Garland, the setting for the cover story in this week's paper version of Unfair Park, finds itself in an awkward position. Like cities and towns across the country that have built labor centers where immigrant workers can congregate, the suburb is caught in the middle of the immigration debate, and federal laws don't provide much guidance.
The local chapter of the Minuteman Civil Defense Corps visited Garland's Day Labor Center this fall with videocameras and binoculars, recording contractors' license plates and warning them they may be hiring illegal immigrants. The Minutemen said they chose Garland for their first "Day Labor Watch" after receiving complaints from residents about rising crime in the area. But Garland police spokesman Joe Harn says crime is actually down, and whether or not illegal hiring is taking place, some residents think inviting the Minutemen to town is the wrong way to handle the problem.
"If I were working at the DLC, I'd experience their presence as very intimidating to have non-law enforcement watching me," says Lee Lutz, a Garland resident who has served in numerous volunteer posts, including on the police chief advisory board. "I'd consider that stalking. It says a lot about Garland [that] instead of working through the rule of law, we prefer to bring in vigilantes."
Former city council member Jean McNeal has lauded the Minutemen's visits on her Web site, which she writes under the name Suzy Blitz. She may have even urged the group to come to Garland. [jump]
"I support the Minutemen," McNeal tells Unfair Park. "I think there should be a place for workers to congregate that doesn't have to cost hundreds of thousands of dollars to build and then be on the city payroll." She declines to say whether she's a Minuteman member, but a city council member says she told him the group would come to Garland before they did, and the Minuteman state director says one of their members is a "former councilwoman from Garland."
Jackie Feagin, a councilman who supported the labor center when the city opened it five years ago, says the city-run center helps people find work and prevents the traffic problems and loitering that plagued the area before. But critics are concerned that what's happening at the labor center might not be legal, since most contractors don't fill out any federal paperwork when they hire people.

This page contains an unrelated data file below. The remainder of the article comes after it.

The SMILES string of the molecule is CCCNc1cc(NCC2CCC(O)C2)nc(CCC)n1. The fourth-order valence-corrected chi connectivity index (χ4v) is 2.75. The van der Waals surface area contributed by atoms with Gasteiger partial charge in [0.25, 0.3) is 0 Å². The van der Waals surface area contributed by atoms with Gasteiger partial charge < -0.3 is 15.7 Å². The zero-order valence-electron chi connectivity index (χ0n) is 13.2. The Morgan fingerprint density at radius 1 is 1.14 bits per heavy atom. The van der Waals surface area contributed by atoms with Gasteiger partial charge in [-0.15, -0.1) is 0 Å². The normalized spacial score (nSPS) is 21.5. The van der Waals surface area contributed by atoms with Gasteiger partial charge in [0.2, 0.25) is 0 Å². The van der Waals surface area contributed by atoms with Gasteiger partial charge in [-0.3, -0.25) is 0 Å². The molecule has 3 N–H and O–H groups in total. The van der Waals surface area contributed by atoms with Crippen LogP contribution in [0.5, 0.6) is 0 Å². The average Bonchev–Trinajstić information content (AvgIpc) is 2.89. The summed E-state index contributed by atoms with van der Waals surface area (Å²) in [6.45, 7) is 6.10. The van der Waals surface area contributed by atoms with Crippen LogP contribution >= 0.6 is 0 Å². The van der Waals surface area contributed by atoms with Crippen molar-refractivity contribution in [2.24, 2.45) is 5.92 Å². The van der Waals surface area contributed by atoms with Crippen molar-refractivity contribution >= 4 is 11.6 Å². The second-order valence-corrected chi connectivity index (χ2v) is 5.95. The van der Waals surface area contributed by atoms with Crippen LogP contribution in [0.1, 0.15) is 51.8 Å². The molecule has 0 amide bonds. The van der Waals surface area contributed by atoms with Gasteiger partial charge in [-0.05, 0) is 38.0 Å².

"If we're brokering the transaction, I'd think we have a responsibility to make sure it's done in a legal fashion," says council member Randall Dunning. Sure. But as we found out, that's not all that easy: The Federal I-9 provision, which must be filled out by employers to document workers' immigration status, has a number of murkily defined exceptions, including one for independent contractors and another for individuals performing "casual employment" in private homes. It took numerous phone calls to Immigration and Customs Enforcement (ICE) to get an explanation of how day laborers fit into those exceptions.
After checking with legal advisors, spokesman Carl Rusnok finally explained that if you hire a guy to mow your lawn or landscape your yard, you don't have to fill out the form. But you would if you hired the same guy to do work in other people's yards as part of a commercial endeavor. And what about the independent contractor exception? He said day laborers don't qualify, though one policy expert I spoke to said they did.
That's apparently what the city of Garland thought too. After the Minutemen's visits prompted day laborers to organize a union and seek guidance from the city, Mayor Bob Day sent them a letter that said, "Federal immigration laws allow contractors to hire day laborers for one-time or short-term jobs without verifying their immigration status." And even if employers are required to use the I-9 forms, a city spokeswoman later told Unfair Park, it's the employer's responsibility, not the city's.
So, it's all perfectly clear, right? No need for any immigration reform in this country. Nope, not at all. Megan Feldman